Treasury 'not keen' on corporate tax move
Wilson launches verbal attack on mandarins for causing delays
Treasury officials have made it "quite clear" they're not keen on devolving corporation tax to Northern Ireland, Finance Minister Sammy Wilson has said.
He outlined a string of roadblocks that have dragged out the project to hand Stormont the power to make a badly needed cut in the tax rate.
Mr Wilson's comments came after First Minister Peter Robinson told business leaders that civil servants were "crafting" ways to make the change seem less attractive to the Executive.
Joining the attack on Whitehall mandarins, he told the Belfast Telegraph: "It's like a plumber coming to your house. You tell him what you want done, and then he whistles through his teeth and gives you all the reasons why it will be difficult."
Official estimates of the cost had started at around £390m, he said, but had spiralled as new complications emerged.
Mr Wilson said the Treasury had taken a "liberal" view of the costs when it calculated the impact of large companies that declare their profits in Great Britain. There was also confusion over whether banks' profits should be included in the calculations.
"They keep adding different nuances", Mr Wilson said.
"Our suspicion is they do it because they want to justify the higher figure."
Politicians had initially been told the measure could be tagged on to the annual Finance Bill, used to implement the measures contained in the Budget. But it now appears a new Northern Ireland Bill would be needed in the Queen's Speech, which would require a bid to be lodged by the Northern Ireland Office.
Mr Wilson said: "It appears the legislative arrangements are becoming more complicated by the day."
He also said that while European officials had signalled that complying with state aid rules would be straightforward, the Treasury "seemed to be throwing all sorts of issues" in the way.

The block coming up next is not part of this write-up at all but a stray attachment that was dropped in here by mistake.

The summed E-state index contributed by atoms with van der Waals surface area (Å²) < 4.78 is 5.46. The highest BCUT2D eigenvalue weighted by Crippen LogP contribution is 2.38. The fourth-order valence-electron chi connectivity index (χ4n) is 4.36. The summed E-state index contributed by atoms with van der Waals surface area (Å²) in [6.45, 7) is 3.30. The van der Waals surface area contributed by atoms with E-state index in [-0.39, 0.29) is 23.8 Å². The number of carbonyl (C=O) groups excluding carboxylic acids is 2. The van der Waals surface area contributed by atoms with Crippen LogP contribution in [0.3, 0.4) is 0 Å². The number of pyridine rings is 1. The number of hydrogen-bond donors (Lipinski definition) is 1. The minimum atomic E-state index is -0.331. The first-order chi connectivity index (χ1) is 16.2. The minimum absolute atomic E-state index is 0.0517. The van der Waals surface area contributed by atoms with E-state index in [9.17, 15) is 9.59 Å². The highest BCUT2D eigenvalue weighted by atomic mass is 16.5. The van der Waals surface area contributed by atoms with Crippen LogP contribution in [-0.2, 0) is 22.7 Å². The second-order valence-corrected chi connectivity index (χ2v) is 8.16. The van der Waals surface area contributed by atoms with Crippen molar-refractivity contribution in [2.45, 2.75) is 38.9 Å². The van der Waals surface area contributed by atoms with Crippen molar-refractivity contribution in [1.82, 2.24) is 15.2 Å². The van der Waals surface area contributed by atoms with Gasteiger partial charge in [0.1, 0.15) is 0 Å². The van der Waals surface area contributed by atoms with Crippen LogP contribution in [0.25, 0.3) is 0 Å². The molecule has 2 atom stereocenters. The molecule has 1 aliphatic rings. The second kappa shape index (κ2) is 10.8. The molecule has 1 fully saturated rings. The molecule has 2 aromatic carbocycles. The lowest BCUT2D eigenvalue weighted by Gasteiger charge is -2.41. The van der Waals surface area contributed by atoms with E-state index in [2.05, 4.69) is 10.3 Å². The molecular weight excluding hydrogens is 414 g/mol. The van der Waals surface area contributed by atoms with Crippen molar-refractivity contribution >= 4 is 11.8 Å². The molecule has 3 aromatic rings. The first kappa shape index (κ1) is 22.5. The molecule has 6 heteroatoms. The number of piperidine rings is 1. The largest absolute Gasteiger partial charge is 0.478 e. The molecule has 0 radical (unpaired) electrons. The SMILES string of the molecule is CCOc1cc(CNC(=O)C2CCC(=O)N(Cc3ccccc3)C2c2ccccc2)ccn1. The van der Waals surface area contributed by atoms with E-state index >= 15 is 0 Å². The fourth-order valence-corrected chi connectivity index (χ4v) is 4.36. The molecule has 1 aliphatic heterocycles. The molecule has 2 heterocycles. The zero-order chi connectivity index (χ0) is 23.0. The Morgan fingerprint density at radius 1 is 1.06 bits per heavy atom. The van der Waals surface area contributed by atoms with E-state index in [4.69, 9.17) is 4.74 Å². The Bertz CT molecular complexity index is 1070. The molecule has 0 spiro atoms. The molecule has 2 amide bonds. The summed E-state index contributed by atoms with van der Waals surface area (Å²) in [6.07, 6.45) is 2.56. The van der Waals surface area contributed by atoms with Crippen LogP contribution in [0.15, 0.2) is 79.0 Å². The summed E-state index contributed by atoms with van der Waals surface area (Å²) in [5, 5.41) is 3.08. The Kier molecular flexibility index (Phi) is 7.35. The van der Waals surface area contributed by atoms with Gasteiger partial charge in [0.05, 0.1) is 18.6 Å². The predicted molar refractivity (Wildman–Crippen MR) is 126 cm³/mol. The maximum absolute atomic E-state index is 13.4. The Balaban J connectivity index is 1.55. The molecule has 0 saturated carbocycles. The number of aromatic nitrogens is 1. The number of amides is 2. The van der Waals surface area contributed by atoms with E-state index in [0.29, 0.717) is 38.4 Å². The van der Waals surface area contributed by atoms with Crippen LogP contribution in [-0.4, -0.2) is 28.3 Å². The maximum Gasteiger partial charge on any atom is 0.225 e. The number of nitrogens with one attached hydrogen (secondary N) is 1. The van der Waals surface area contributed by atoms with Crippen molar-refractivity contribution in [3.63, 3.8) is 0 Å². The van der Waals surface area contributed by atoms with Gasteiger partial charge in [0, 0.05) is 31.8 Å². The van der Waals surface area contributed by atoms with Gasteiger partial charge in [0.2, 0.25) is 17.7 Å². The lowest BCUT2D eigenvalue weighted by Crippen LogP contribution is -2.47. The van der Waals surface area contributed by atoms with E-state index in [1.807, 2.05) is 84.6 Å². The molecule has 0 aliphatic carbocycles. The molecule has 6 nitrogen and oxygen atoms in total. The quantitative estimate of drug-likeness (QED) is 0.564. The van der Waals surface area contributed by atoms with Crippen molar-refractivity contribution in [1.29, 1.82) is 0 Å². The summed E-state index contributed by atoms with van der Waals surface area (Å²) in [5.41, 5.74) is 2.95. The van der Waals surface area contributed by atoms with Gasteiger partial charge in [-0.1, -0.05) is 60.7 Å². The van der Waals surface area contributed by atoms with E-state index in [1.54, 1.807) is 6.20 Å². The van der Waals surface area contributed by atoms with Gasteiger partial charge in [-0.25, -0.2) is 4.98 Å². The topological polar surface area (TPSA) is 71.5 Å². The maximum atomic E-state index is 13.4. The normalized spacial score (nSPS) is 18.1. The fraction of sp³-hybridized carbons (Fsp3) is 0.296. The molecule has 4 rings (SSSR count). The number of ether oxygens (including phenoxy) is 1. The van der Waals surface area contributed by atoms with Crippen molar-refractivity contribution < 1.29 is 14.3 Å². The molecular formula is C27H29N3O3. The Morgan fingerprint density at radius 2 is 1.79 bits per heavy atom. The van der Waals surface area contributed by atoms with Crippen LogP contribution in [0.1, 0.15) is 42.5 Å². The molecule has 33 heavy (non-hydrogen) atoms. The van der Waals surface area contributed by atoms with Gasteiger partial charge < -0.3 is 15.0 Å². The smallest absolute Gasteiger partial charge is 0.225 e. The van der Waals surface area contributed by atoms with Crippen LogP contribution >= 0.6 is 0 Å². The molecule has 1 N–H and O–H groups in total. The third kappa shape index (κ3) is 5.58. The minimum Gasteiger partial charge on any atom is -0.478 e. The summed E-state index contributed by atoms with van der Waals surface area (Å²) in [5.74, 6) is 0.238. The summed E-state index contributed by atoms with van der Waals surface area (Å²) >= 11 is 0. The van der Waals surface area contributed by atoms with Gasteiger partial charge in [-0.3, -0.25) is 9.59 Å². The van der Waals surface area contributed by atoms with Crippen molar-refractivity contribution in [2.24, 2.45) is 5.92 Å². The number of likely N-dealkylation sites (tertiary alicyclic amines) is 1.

At Tuesday evening's event, in London, Northern Ireland Secretary Owen Paterson re-iterated his commitment to the move, although he insisted the deal had not yet been sealed.
CBI Northern Ireland, which organised the gathering, said a decision by the end of the summer was essential. This is the timescale promised by the ministerial working group that is currently examining the policy.
A Treasury spokeswoman said the next meeting of the joint Westminster and Stormont Ministerial Group on Corporation Tax will take place on June 25.
The group is chaired by Treasury Minister David Gauke, who appears far less enthusiastic than Mr Paterson, said Mr Wilson.
The biggest boost to the campaign would come if Chancellor George Osborne gave it "unambiguous backing", he added.
Meanwhile, the chair of an influential economic group which advises on the issue of corporation tax said it was unfair to lay the blame at the feet of civil servants.
Kate Barker of the Economic Advisory group is a former member of the Monetary Policy Committee, former chief economic adviser at the CBI and current non-executive member of the Office for Budget Responsibility.
She said that while the decisions in Whitehall are taking a long time, there are other global factors to consider.
"First of all we are lucky to have a Secretary of State for Northern Ireland that is so supportive and positive on this," she said.
"I do agree that it is taking too long. As much as the UK Treasury has to be careful, the process is taking much longer than I would like."
Estimate of the cost of devolving corporation tax
Lower estimate by those keen on devolved power
Date set for Westminster meeting on the issue
Number of business leaders at CBI event10
'Commandments' for civil servants: Gus O'Donnell